Along 108, 11/9–11/10

We’re not even past Manteca when I wander carelessly into an argument about climate change and the primaries. It ends poorly, with one friend red-faced and seething in the driver’s seat and me in tears, confused—but not really—at how easily I make people angry when I’m only playing a game. 

A neutral third party, child of schoolteachers, tries to mediate from the back. It is gently suggested I tend to belabor semantics. (Moi?)

“Listen, have you ever seen Star Trek?”

“I’m not Spock,” I protest, wiping my nose on my sleeve. I’ve heard this one before. “I have feelings.”

Apart from semantics, color and light

Chief among them: I’m tired. In trying to make up for a summer lost to my new job, I set a rat-a-tat cadence of shoulder-season trips I didn’t really have the energy to take. The weekend-warrior maneuvers have always been hard: fractious Friday-night logistics, restless sleep, pre-dawn alarm. Sixteen or so waking hours of the good stuff before the reluctant slog back to reality, straight into the glare of the sun bleeding out in Central Valley smog. Those drives are so much longer than they used be, the dread of the Monday so much heavier in my chest. This late in the year the days are short and cold along the edges.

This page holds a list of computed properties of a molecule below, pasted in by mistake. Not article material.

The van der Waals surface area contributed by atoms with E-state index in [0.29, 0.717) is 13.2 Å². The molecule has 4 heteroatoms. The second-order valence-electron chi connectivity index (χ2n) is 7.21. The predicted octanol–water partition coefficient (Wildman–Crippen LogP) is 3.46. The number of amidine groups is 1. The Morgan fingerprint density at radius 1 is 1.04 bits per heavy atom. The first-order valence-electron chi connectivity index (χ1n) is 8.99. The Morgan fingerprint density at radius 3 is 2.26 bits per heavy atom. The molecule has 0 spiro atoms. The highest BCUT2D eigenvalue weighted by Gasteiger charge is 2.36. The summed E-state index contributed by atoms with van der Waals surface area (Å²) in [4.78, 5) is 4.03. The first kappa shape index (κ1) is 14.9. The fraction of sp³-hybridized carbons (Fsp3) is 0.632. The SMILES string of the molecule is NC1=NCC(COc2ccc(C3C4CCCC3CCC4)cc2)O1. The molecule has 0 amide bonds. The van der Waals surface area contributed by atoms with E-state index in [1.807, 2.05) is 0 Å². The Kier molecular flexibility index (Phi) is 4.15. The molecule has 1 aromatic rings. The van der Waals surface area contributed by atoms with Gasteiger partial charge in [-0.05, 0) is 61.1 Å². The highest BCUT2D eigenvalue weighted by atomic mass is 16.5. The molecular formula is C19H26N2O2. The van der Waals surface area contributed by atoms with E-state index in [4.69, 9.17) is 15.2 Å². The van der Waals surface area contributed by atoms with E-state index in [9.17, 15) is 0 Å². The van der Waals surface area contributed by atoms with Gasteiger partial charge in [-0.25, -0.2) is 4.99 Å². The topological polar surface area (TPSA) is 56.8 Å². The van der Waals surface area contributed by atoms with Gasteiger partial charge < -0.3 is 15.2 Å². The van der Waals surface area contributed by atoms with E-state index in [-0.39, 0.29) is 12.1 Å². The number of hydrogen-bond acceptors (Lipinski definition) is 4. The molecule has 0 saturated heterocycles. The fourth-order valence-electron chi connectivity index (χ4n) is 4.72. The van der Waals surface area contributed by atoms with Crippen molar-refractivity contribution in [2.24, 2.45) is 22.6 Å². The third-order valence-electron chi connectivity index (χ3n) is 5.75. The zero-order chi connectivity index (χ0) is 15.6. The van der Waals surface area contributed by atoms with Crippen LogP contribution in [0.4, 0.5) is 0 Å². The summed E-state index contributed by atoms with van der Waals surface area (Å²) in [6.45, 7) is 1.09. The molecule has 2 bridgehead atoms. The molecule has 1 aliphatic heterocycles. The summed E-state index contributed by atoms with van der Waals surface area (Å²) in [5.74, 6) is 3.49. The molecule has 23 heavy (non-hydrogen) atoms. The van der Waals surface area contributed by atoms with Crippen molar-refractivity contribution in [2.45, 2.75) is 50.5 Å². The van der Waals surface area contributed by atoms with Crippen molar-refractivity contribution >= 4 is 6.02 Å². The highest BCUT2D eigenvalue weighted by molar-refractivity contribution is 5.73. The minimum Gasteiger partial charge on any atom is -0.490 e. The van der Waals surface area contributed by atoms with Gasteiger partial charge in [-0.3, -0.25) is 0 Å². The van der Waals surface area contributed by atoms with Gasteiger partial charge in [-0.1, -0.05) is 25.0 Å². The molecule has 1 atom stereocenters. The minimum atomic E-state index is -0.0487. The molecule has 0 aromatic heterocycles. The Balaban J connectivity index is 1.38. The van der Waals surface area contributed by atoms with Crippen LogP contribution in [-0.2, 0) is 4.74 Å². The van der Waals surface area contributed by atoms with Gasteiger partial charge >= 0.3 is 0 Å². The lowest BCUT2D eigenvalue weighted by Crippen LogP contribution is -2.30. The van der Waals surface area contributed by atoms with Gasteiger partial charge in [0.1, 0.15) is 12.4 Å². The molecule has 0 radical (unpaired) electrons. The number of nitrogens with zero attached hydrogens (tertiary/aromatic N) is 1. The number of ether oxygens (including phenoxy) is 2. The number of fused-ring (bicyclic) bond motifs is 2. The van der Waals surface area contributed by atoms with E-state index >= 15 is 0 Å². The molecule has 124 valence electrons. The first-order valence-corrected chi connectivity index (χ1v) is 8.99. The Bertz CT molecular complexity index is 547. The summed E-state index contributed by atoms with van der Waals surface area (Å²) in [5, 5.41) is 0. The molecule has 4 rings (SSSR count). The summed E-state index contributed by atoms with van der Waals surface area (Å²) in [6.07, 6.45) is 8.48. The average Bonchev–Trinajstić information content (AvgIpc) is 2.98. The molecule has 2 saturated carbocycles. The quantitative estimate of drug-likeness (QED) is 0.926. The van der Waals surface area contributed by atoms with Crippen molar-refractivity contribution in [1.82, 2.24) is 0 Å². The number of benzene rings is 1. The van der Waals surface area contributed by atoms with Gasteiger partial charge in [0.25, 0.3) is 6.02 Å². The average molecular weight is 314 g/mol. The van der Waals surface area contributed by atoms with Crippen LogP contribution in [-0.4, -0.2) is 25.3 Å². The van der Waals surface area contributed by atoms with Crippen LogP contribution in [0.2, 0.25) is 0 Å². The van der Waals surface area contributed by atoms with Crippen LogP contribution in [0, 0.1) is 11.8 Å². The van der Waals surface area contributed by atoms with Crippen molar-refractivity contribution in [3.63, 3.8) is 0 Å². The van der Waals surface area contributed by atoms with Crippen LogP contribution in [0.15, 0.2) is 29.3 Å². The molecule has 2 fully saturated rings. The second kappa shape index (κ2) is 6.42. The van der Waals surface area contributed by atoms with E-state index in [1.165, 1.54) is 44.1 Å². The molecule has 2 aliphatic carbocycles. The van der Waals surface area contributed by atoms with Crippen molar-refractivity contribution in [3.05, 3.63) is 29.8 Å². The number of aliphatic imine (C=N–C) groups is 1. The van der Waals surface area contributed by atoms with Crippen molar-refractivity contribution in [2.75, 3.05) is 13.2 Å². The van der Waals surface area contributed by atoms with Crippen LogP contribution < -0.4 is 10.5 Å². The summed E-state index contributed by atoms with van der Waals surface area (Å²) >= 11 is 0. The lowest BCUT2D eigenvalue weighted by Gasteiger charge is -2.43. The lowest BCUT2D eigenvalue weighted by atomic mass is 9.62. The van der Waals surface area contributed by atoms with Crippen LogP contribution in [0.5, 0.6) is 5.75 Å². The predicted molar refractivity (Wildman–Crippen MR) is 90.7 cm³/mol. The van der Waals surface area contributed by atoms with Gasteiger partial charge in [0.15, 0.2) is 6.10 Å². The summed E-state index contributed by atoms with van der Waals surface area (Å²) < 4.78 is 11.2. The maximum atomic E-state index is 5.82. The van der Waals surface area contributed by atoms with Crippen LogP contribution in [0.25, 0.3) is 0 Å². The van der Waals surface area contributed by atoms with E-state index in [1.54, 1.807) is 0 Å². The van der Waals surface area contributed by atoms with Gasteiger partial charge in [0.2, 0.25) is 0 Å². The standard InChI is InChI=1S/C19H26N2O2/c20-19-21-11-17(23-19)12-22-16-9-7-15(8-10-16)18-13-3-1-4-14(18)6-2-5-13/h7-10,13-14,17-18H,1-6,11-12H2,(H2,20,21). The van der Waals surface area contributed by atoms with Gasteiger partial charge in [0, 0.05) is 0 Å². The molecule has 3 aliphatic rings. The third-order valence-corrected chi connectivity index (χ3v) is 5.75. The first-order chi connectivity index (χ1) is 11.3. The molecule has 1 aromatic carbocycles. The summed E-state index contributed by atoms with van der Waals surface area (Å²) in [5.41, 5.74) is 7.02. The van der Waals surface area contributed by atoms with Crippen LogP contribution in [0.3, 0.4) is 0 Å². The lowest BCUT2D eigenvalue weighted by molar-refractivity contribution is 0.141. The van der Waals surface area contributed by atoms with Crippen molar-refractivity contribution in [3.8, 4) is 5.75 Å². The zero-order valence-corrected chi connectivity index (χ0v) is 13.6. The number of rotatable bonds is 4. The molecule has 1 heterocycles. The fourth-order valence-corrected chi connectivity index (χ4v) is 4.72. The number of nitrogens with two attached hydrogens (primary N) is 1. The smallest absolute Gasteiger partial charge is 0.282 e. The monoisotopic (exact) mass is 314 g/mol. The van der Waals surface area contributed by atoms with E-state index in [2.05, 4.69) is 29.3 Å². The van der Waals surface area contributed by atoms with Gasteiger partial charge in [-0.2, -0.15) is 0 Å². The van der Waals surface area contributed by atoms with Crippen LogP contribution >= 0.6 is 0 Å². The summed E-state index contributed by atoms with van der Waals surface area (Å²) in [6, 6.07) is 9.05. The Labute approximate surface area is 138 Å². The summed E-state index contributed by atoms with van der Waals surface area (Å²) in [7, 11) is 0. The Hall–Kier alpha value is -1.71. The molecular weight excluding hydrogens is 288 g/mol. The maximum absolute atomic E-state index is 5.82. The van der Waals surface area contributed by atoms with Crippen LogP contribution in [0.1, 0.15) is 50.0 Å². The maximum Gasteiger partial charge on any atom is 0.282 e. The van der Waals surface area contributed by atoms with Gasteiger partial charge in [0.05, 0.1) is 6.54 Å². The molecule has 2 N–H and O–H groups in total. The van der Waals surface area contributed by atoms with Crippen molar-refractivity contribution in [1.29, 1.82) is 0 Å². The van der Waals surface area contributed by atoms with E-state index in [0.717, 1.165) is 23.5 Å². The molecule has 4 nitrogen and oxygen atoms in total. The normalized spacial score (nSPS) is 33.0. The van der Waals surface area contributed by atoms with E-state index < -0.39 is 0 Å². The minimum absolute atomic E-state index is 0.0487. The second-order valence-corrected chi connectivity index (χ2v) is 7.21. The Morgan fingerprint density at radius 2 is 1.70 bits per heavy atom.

So what I want to do, if I’m honest, is crib from notes on another day I didn’t feel like trying very hard and have brunch on the deck of the Jamestown Hotel. My friends will not say no to me, now that I’ve scared them by behaving like a girl—so I order French toast and inform them we will be here for a while.

I know, but there’s a miniature town in the stem of the glass.